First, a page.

Unspoilt Bali islands you should visit right now
Visitor numbers to Bali are soaring, yet savvy travellers are taking a breather from the mainland for a more relaxed sun, sand and surf fix on three islands nearby.
- October 2018
There’s no denying the Australian love affair with Bali is still going strong. For decades the Island of the Gods has been earmarked by travellers dreaming of a tropical getaway. But years of rampant tourism have come with a few cons: constant development and congested traffic, to name a couple. And while visitor numbers are soaring, savvy travellers are taking a breather from the mainland for a more relaxed sun, sand and surf fix.
If you want a glimpse of old-school Bali, you don’t have to go far. About 20 kilometres (and 30 minutes by fast boat) from the mainland’s south-east coast lie Nusa Lembongan, Nusa Ceningan and Nusa Penida.
With unspoiled beaches, epic waves, vibrant local culture, and great eats, this trio has an island to suit all tastes. Want five-star hotels, spectacular surf and lip-smacking cuisine? Lembongan is your place. Looking for dives in dazzling turquoise waters with more marine life than you can shake a stick at? Head to Penida. Searching for adrenaline-pumping, cliff-jumping adventure? Try Ceningan. Not that you need to confine your stay to just one island, given their super-close proximity – you can hop around all three in one visit with ease.
The most well-known of the trio, Lembongan is a collection of beautiful bays and beaches, dramatic limestone cliffs and plush resorts. Added to this is a lack of cars and mainland hustle and bustle, which makes it a destination that affords travellers some serious R&R.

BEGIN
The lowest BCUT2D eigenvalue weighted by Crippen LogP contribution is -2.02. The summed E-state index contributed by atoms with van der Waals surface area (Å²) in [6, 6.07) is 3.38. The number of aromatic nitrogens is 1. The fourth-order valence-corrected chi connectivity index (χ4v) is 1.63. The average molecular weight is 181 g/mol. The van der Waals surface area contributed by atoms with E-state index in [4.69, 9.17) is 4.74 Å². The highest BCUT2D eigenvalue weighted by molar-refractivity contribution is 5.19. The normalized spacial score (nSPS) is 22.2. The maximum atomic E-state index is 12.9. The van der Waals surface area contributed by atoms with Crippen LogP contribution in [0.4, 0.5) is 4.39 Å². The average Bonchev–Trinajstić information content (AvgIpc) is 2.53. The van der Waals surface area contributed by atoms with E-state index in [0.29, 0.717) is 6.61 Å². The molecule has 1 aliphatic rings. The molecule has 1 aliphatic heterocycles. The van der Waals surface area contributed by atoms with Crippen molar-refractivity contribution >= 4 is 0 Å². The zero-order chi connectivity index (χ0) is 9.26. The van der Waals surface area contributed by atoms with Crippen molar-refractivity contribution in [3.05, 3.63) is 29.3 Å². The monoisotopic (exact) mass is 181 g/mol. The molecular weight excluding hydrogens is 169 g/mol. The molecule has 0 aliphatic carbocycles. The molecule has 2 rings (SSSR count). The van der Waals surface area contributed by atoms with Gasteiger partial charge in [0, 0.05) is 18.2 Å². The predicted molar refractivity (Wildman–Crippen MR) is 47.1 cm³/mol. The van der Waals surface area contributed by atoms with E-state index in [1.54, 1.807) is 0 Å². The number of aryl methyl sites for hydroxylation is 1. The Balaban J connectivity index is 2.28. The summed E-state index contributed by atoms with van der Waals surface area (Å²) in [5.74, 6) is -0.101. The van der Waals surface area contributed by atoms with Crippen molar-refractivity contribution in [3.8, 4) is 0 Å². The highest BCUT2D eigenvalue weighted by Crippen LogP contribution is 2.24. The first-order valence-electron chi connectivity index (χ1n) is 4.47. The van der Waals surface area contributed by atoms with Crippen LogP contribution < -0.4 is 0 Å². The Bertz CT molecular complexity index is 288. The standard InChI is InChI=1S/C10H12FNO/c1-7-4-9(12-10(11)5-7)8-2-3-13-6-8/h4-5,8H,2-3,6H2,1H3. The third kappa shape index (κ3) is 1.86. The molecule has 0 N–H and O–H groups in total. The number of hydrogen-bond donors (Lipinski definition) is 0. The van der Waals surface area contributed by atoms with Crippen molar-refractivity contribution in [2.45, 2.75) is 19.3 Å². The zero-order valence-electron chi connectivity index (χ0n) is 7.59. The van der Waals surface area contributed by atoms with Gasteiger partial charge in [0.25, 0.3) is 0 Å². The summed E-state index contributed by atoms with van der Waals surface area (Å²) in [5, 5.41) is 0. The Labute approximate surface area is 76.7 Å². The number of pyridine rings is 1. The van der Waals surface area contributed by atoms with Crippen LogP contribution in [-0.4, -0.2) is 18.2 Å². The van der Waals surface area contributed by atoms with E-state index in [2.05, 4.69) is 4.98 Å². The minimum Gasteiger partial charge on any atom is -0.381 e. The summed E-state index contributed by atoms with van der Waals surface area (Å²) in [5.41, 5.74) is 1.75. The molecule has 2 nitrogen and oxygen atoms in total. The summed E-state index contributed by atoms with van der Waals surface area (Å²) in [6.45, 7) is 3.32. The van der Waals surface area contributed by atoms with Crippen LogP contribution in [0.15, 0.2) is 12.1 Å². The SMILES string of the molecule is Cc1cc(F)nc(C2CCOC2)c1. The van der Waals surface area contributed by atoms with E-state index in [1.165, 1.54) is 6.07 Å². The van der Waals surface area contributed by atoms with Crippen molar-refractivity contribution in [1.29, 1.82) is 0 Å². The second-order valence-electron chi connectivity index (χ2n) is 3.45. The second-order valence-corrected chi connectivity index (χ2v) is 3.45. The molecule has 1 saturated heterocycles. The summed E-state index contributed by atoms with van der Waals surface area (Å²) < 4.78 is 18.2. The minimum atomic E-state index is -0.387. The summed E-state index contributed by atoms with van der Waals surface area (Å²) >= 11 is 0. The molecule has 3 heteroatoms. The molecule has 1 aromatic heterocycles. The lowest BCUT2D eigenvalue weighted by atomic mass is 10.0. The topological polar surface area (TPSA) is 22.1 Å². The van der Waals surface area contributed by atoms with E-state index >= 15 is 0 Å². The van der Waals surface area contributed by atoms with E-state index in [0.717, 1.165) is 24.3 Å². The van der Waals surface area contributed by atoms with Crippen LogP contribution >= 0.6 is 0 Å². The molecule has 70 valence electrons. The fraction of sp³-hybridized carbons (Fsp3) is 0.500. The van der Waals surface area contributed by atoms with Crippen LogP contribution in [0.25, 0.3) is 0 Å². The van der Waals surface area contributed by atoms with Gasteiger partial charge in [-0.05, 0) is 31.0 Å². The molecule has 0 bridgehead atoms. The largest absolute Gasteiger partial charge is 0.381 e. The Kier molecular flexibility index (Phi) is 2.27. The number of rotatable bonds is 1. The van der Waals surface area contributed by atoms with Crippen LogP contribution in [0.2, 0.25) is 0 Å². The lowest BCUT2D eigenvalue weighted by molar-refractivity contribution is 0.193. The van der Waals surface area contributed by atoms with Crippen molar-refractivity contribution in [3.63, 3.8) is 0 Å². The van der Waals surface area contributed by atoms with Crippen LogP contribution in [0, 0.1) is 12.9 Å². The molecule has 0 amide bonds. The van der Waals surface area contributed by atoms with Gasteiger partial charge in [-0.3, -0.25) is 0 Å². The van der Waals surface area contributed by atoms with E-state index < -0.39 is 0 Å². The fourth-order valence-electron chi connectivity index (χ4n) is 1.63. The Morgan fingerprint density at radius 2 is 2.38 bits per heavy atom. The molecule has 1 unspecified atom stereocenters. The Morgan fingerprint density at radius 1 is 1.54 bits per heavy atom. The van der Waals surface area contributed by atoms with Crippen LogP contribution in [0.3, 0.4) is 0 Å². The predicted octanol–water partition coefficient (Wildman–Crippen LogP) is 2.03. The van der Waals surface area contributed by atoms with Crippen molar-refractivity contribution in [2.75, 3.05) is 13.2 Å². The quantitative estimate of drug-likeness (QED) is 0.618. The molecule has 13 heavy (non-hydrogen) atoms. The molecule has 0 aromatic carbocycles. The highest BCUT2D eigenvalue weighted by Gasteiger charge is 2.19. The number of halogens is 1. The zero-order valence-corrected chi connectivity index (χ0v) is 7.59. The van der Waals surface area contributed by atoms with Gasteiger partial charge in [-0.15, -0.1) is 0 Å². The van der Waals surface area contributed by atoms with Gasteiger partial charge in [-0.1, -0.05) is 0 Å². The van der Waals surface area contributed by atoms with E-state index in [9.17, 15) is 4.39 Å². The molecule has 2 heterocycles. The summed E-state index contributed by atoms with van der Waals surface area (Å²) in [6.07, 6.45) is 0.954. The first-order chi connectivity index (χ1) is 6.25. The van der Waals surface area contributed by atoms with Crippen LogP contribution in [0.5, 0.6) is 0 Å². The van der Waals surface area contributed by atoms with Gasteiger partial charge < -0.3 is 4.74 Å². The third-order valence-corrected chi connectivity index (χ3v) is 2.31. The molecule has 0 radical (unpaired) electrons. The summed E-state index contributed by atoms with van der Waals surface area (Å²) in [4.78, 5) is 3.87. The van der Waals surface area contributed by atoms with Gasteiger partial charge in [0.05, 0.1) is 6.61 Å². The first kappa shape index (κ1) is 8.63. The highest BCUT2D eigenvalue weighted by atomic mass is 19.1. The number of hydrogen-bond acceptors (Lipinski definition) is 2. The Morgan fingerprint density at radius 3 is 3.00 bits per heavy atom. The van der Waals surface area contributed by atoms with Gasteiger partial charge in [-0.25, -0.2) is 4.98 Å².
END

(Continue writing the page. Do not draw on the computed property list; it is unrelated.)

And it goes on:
First discovered by swell-hungry surfers, it’s still luring the likes of Kelly Slater to its shores two decades on.
For pros, Lacerations and Shipwrecks breaks on the west coast are as dangerous as their names suggest. The friendlier Playgrounds caters to beginners and experts alike. But perhaps Lembongan’s most famous attraction is Devil’s Tear. A natural rock plateau surrounded by crashing waves, it has a reputation as the best spot for sunset viewing on the island, thanks to its tidal pools that reflect candy-floss-pink clouds. Take your camera and you’re guaranteed snaps that’ll induce Instagram-envy, but bear in mind that Devil’s Tear, like many spots on the islands, is frequently unpatrolled – caution is always recommended around the water.
Back on dry land, surfers and non-surfers alike will appreciate a massage at Lulur Spa opens in new window. Treatments are designed to complement the island’s environment, so expect traditional Balinese massage and fresh-ingredient facials, all utilising locally produced essential oils and organic seaweed.